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Keywords:

  • carbon;
  • greenhouse gases;
  • sequestration;
  • macroalgae cultivation;
  • dissolved organic carbon;
  • biofuels

Abstract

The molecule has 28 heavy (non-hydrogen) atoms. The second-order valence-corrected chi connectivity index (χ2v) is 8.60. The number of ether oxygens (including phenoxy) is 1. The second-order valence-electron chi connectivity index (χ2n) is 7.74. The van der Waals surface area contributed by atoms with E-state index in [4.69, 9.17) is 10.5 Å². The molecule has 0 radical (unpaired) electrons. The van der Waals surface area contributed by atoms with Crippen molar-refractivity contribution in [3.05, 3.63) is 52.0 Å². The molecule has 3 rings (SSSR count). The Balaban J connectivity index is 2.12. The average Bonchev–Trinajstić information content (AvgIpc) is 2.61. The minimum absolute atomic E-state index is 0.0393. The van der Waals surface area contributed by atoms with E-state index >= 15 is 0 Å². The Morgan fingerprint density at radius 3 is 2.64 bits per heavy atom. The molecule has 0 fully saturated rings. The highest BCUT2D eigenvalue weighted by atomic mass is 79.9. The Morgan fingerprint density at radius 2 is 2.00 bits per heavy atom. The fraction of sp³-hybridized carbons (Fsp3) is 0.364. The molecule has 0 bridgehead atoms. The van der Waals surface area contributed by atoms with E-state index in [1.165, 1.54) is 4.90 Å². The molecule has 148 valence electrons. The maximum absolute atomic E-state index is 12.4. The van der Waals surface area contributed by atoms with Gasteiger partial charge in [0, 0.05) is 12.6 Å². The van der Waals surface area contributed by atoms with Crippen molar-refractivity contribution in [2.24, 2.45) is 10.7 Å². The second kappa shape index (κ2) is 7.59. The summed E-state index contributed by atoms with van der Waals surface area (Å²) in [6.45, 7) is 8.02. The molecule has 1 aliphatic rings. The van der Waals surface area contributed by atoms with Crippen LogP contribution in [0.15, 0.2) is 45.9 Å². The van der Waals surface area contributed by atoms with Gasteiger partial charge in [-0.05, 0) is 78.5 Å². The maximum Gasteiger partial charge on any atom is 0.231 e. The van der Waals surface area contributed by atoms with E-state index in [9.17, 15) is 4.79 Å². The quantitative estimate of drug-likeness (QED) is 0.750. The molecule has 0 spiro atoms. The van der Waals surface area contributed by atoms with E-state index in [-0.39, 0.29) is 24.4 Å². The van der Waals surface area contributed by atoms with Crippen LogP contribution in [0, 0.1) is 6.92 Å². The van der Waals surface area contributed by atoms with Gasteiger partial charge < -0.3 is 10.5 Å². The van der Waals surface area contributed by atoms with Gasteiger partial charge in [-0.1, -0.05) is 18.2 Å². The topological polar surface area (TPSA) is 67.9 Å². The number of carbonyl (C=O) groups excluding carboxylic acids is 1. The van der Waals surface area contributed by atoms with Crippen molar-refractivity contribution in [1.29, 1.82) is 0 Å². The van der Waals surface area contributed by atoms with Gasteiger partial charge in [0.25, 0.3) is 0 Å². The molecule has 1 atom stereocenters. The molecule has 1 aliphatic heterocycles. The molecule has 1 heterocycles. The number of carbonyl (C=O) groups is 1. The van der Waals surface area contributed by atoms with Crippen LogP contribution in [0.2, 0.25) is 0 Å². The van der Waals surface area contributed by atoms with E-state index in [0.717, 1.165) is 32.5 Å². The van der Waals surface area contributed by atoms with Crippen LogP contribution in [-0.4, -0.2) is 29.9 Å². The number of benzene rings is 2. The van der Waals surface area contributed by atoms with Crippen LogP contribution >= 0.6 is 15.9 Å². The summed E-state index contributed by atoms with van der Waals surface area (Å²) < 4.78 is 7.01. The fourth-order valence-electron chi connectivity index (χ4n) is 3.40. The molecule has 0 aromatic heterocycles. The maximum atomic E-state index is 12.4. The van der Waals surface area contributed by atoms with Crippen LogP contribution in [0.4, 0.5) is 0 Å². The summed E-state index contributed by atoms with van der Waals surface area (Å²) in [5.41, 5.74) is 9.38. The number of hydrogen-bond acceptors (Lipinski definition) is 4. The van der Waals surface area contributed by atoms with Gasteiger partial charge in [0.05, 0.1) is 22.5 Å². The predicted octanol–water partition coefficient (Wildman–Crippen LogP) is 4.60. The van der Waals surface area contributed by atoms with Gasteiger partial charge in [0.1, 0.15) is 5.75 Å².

The concept of combining bioenergy with carbon capture and storage (BECCS) has been identified as one mechanism to achieve energy production with a net negative atmospheric carbon emission. Conventional geological carbon capture and storage involves large capital outlay and recurring expense. Therefore there is increased interest in coupling biological carbon capture and sequestration with biomass production. Systems such as low-input high-diversity native grasslands and biochar production have been heralded as carbon negative biofuels. Another potential production system for bioenergy with biological carbon capture and storage (BEBCCS) is the large-scale cultivation of seaweed (macroalgae) for biofuels. Marine biofuels offer considerable advantages over terrestrial first-generation biofuels in terms of their low land use, fresh water and fertilizer requirements. In addition, they also offer considerable potential in the field of BEBCCS. Macroalgae rapidly accumulate biomass and as part of this process, a significant proportion (estimates range up to 60%) of the carbon they fix photosynthetically is released into the water. A proportion of this released dissolved organic carbon (DOC) is highly labile and enters the bacterial loop and is rapidly remineralized back to CO2. However, a proportion is known to be resistant to biological degradation and enters the refractory DOC pool. The marine DOC pool is the largest organic carbon pool on the planet and the refractory component is known to have a turnover period of 100s-1000s years. The release of refractory DOC from macroalgae combined with biofuel production offers the potential for large scale carbon negative fuel production. © 2012 Society of Chemical Industry and John Wiley & Sons, Ltd